Being the authentic you is how we all should make our way through each day. I once heard an attorney include the following in a closing argument: “A half-truth is a whole lie.” True statement. Being true to yourself and others is being honest. Isn’t that how you want to be known?

 

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Get out of your comfort zone

The same old, same old is the same as becoming stagnant. Said differently: don’t be a stick in the mud! Try to do something new a couple times a year to take you out of your comfort zone. What it is depends on you.

Maybe it’s trying something new, like hiking or Pilates. Maybe it’s attending a class or conference on a subject that interests you but has nothing to do with your career, which will allow you to meet people outside of your usual circles. There’s an endless amount of possibilities, as long as it’s something you don’t normally do.

Stepping out of your comfort zone is a way to engage in self-discovery, keep life interesting, and expand your interests, horizons, contacts, etc. These are the type of actions that make you and your life significantly more interesting and valuable.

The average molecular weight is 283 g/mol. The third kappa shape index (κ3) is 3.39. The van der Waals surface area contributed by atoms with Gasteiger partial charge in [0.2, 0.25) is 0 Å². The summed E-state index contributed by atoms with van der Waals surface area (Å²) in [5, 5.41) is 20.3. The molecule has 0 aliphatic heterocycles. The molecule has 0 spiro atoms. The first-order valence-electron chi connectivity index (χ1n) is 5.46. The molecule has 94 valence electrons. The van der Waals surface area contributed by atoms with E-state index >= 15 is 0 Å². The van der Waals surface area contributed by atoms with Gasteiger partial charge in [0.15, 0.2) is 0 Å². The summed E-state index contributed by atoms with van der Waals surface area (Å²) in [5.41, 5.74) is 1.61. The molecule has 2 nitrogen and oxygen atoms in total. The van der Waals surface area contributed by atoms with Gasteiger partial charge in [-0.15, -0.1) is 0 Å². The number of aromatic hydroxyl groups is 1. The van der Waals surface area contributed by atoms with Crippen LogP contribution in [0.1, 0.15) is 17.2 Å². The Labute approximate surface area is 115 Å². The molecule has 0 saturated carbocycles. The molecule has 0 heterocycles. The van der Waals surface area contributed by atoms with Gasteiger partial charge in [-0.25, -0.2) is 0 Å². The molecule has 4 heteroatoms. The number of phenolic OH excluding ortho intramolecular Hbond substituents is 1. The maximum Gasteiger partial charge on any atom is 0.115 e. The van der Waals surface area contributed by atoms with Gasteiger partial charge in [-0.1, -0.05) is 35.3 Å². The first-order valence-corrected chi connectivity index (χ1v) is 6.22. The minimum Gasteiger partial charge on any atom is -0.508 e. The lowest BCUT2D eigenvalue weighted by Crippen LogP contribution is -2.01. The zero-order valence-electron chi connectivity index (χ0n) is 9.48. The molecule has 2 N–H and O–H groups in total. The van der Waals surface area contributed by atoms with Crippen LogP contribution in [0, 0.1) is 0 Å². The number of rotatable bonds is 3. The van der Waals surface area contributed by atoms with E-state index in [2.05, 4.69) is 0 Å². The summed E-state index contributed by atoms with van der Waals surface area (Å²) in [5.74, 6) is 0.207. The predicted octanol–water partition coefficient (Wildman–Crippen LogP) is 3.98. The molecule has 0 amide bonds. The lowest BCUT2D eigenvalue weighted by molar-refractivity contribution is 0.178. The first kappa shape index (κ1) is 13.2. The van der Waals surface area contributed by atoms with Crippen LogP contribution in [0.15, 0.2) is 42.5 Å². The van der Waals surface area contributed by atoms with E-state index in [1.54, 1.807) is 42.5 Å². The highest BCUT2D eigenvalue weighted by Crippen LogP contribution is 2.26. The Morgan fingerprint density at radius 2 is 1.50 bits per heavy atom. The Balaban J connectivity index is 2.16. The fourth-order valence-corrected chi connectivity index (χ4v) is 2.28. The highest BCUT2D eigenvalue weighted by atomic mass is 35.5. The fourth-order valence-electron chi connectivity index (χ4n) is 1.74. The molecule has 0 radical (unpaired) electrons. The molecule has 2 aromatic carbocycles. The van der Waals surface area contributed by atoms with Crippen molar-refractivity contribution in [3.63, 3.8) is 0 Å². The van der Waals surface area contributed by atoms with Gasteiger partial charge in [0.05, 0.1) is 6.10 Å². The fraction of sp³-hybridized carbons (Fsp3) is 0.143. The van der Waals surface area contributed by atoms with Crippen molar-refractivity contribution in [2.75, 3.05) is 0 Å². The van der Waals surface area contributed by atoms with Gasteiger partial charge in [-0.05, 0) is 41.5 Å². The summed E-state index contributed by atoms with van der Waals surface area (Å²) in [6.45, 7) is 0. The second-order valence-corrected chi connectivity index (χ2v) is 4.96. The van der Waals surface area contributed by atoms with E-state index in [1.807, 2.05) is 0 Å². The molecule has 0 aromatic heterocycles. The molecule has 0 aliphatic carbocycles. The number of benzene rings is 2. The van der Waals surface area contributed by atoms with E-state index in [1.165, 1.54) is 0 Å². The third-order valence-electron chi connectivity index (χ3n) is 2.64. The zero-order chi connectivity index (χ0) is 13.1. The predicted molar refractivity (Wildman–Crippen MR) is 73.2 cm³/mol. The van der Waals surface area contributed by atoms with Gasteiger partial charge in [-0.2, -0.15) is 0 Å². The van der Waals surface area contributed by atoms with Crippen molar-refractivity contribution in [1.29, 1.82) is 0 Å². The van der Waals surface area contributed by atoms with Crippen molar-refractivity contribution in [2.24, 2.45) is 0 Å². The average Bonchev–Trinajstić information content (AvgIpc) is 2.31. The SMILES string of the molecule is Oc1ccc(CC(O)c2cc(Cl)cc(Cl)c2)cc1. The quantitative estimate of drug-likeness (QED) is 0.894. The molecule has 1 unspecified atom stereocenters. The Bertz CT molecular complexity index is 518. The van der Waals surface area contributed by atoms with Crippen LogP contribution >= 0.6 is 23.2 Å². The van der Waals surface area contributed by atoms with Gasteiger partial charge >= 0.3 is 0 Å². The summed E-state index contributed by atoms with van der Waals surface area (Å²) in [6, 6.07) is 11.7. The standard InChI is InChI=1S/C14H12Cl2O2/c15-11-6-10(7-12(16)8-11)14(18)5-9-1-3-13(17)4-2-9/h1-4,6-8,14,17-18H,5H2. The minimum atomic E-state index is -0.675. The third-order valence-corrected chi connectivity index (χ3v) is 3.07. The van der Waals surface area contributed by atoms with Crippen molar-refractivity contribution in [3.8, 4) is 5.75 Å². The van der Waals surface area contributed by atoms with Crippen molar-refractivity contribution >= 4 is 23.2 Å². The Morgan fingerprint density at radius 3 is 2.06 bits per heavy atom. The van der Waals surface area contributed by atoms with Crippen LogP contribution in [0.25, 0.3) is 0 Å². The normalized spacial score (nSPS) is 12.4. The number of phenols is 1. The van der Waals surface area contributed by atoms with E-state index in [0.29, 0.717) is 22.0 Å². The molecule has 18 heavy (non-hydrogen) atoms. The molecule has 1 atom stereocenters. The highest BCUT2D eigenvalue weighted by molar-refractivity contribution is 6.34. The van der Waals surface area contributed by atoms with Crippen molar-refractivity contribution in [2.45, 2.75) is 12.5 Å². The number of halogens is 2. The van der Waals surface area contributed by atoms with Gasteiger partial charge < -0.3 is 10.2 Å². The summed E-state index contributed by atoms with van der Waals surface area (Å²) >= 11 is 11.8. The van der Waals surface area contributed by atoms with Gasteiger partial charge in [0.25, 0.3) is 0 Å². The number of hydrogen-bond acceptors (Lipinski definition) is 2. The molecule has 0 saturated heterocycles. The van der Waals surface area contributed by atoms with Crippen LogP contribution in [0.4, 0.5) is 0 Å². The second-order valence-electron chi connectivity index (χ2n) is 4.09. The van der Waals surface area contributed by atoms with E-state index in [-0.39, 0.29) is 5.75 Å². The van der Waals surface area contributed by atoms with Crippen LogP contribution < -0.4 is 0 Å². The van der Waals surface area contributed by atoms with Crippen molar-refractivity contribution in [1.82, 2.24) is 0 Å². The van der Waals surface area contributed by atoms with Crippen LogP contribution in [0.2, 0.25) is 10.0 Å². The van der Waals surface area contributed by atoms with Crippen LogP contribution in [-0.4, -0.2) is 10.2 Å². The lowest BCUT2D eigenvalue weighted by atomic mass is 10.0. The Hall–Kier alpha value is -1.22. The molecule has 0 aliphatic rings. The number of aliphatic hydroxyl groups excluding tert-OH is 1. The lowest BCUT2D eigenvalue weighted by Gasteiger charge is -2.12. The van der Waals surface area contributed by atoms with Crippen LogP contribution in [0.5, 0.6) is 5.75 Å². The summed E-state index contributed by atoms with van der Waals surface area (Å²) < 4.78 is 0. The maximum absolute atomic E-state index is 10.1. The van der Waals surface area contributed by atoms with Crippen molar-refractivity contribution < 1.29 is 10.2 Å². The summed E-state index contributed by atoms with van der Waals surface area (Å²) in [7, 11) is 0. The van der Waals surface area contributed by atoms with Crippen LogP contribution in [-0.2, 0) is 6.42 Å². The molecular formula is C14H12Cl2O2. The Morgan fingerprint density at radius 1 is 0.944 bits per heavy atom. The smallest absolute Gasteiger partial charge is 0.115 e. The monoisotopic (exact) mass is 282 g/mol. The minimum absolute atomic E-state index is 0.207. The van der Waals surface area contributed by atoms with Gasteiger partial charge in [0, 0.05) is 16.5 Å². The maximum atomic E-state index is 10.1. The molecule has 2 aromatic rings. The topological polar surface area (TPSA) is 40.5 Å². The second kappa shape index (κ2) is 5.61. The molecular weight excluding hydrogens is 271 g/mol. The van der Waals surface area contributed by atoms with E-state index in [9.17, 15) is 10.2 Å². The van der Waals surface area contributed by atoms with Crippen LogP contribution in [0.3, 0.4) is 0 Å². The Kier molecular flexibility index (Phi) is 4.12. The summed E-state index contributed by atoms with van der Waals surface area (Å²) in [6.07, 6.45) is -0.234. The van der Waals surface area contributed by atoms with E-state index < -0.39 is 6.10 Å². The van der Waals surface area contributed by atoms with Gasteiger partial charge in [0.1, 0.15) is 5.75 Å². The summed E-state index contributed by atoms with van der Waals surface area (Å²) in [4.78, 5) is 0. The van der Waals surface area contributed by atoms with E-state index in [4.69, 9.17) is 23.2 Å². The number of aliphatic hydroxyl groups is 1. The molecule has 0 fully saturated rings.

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Get enough sleep

This seems so obvious, yet most of us don’t. You might; I know I generally don’t. I try, but so much to do and so little time…

I read something that said adults generally need at least seven hours of sleep per night until the age of 60, after which most people need more. It seems like that should be easy, but it’s not always so simple. When you are busy at work (including the time spent commuting), household projects, children, and extracurricular activities like volunteer work or sports leagues, who has the time for sleep? Oh yeah, and we should also fit in exercising and socializing. Time is precious, but so is taking care of yourself.